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Europe confronts a rising tide of refugees

Germany convened an emergency meeting yesterday. In Kosovo, drive tooust ethnic Albanians hits Pristina.

Once again in the 20th century, Europe is being tested on its ability and political will to cope with a wave of refugees.

Yesterday, Germany - unwilling to accept any of as many as 500,000 ethnic Albanians fleeing the war in Kosovo - held an emergency international meeting near Bonn to quickly send resources to the Balkans to keep refugees in the region.

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Germany also pledged "massive aid" and raised the idea that countries in the region who harbor the refugees ultimately be reimbursed by European Union nations with fewer refugees.

France also was among those promising relief. On Wednesday, the United States pledged $50 million to aid the refugees.

On the ground, the situation has continued to deteriorate, with Serbs reportedly loading trains and buses with ethnic Albanians to speed their exodus.

Last night, thousands of residents of Pristina, the provincial capital of Kosovo, joined the nearly 100,000 refugees that have crossed the southern border into the northern Albanian town of Kukes.

"All of Pristina is here," says Irsan Prenioi, an ethnic Albanian Kosovar who had walked for hours through the night with his pregnant sister.

He said that masked Serb soldiers entered his sister's home early in the afternoon demanding that they turn over all of their valuables and immediately abandon the apartment.

With hundreds of others, they were loaded onto one of a long line of buses. They were driven to a drop-off point near Prizren, where they were instructed to walk 15 kilometers to the Albanian border.

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In a province where the entire population is little more than 2 million, the pattern of action of Serb forces in Kosovo recalls the refugee wave triggered by the 1992 Bosnian war in which Germany took in more than 350,000 Bosnians, the most of any country in Europe.

The current wave from Kosovo has created a volatile situation along national borders. Northern Albanian border towns like Kukes, Kruma, and Bajaram Curri until recently served as KLA base camps for mounting guerrilla attacks on Serb forces.

In the past few months, however, Serb forces mined the border and evacuated southern Kosovo villages where KLA soldiers once found shelter on their way north. Townspeople in Kukes and international relief workers report that dozens if not hundreds of KLA members have been stuck for more than a month on the Albanian side of the border.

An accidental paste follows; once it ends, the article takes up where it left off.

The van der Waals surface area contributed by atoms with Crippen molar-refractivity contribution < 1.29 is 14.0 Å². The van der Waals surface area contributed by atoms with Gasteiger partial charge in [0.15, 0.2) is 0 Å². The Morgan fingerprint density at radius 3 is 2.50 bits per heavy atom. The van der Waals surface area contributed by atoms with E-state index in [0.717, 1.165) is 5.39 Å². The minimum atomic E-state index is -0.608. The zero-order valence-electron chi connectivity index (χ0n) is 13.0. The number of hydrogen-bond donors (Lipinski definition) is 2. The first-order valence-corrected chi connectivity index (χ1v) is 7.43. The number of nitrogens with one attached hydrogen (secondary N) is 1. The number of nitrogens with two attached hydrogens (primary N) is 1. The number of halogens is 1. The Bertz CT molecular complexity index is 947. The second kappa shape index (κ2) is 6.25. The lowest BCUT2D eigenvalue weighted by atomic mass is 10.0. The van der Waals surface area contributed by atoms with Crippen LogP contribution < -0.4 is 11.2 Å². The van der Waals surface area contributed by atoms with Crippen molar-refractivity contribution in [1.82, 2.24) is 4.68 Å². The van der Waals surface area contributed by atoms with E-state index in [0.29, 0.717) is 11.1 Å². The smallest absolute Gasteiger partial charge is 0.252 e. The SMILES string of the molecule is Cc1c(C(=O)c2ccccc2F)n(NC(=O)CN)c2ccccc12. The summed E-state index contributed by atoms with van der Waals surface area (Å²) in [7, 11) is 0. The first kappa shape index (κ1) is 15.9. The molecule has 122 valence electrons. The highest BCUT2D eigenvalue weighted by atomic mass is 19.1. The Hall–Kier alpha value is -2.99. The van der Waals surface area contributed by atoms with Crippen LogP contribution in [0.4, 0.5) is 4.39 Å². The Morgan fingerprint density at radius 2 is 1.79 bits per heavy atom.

A Serb ambush killed 14 KLA soldiers three days ago when a band of 30 tried to cross the border, according to Ramiza Sinonaj, a young KLA soldier in Kukes. Other such incidents are being reported.

Town locals and international observers believe that the Serbs have a network of spies providing intelligence on KLA movements to facilitate the capture of KLA soldiers.

NATO airstrikes marked the beginning of a new phase of Serb aggression against ethnic Albanians in Kosovo. Refugees say that Serb military, police, and paramilitary troops are acting in concert and appear to have progessed from rural villages to larger towns.

The first wave of refugees were from villages in the southern and western regions of Kosovo.

Within the past few days, the exodus has included inhabitants of the towns of Prizren, Jakova, and Pec. Wednesday night residents were being driven from Pristina.

"They followed our every step with guns and knives," said Pristina resident Nerita Gashi as she huddled under a blanket at the Morini border crossing, "We didn't want to give up our houses."

"The idea of autonomy is dead," says Owen O'Sullivan, the head of the Kukes regional office of the OSCE.

He says the ethnic Albanians have been pushed out to such an extent that they will have little power or even a presence in Kosovo when the Serbs have completed their current campaign of terror.

Today, refugees wait for hours at the Kukes post office for an opportunity to telephone for help from relatives abroad.

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